The paradox of the autodidactic productivity industry of GTD, Lifehacker and the endless reviews of obscure mind-mapping or task-management apps is that it is all too easy to spend one’s time researching how to acquire the perfect set of productivity tools and strategies without ever actually settling down to do something. In this way, the obsessive dream of productivity becomes a perfectly effective defence against its own realisation.

As Samuel Johnson once wrote: “Some are always in a state of preparation, occupied in previous measures, forming plans, accumulating materials and providing for the main affair. These are certainly under the secret power of idleness. Nothing is to be expected from the workman whose tools are for ever to be sought.”

...

"It took a long time before the adjective “productive” – which once simply meant “generative”, as applied to land or ideas – acquired its specific economic sense, in the late 18th century, of relating to the production of goods or commodities. (The noun form is first recorded by the Oxford English Dictionary in an essay by Samuel Taylor Coleridge, in which he writes of the “produc­tivity” of a growing plant.) To call a person “productive” only in relation to a measured quantity of physical outputs is another way that business rhetoric has long sought to dehumanise workers.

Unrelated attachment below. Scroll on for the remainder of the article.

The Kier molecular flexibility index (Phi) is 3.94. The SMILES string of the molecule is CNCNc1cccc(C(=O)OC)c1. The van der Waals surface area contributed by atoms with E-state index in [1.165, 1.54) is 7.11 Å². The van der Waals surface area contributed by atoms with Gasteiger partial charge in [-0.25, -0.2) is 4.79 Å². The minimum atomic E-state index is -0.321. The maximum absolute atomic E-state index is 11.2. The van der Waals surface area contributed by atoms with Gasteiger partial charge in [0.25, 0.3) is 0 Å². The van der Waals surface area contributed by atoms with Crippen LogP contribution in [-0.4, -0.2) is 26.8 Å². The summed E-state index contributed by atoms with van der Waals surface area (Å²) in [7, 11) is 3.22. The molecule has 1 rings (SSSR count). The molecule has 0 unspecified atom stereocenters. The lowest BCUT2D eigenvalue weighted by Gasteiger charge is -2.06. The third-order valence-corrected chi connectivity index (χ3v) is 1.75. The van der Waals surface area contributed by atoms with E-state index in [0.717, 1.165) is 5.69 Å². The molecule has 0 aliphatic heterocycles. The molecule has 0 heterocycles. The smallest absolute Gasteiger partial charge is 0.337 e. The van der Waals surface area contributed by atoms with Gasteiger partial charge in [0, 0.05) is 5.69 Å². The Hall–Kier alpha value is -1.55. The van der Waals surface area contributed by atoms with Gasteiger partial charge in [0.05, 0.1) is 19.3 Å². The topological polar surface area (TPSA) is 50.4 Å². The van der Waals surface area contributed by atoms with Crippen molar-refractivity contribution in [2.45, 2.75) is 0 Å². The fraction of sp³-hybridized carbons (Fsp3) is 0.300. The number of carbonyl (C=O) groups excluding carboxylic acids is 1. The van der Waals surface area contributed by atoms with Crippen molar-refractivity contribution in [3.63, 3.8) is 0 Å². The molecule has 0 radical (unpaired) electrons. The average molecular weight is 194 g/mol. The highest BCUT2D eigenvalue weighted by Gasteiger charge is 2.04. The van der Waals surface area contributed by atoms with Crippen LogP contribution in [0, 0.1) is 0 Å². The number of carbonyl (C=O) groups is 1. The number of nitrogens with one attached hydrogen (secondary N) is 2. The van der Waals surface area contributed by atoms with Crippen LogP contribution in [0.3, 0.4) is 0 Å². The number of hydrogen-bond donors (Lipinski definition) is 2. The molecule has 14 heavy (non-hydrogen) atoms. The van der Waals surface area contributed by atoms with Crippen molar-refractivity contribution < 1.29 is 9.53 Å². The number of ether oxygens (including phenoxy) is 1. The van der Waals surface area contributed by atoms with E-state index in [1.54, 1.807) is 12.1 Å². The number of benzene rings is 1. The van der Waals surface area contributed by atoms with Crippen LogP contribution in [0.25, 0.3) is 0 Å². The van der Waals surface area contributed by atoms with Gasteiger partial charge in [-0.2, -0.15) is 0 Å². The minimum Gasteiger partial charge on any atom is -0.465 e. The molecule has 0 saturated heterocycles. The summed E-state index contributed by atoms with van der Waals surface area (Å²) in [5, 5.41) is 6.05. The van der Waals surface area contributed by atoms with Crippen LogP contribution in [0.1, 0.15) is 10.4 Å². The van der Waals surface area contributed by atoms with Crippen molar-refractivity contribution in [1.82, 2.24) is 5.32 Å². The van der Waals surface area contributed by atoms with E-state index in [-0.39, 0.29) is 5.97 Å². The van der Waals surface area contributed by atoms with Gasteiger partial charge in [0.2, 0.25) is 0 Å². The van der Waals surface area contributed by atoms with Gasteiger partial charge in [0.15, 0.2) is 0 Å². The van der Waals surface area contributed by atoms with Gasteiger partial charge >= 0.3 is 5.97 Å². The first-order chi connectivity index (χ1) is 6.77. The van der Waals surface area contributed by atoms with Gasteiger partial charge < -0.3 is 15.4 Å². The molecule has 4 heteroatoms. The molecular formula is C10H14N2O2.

One way to counter this has been to attempt to recuperate the supposed vice of idleness – to hymn napping, daydreaming and sheer zoning out. Samuel Johnson is sometimes counted among the champions of faffing, perhaps simply because of the name of his essay series The Idler"



"David Graeber, the anthropologist and author of Debt: the First 5,000 Years, would also probably approve of it as a characterisation of what he calls “bullshit jobs”. In a recent essay for Strike! magazine, Graeber remarks on “the creation of whole new industries like financial services or telemarketing, or the unprecedented expansion of sectors like corporate law, academic and health administration, human resources, and public relations”, all of which he describes as “bullshit” and “pointless”. Their activity is to be contrasted with that of what Graeber calls “real, productive workers”.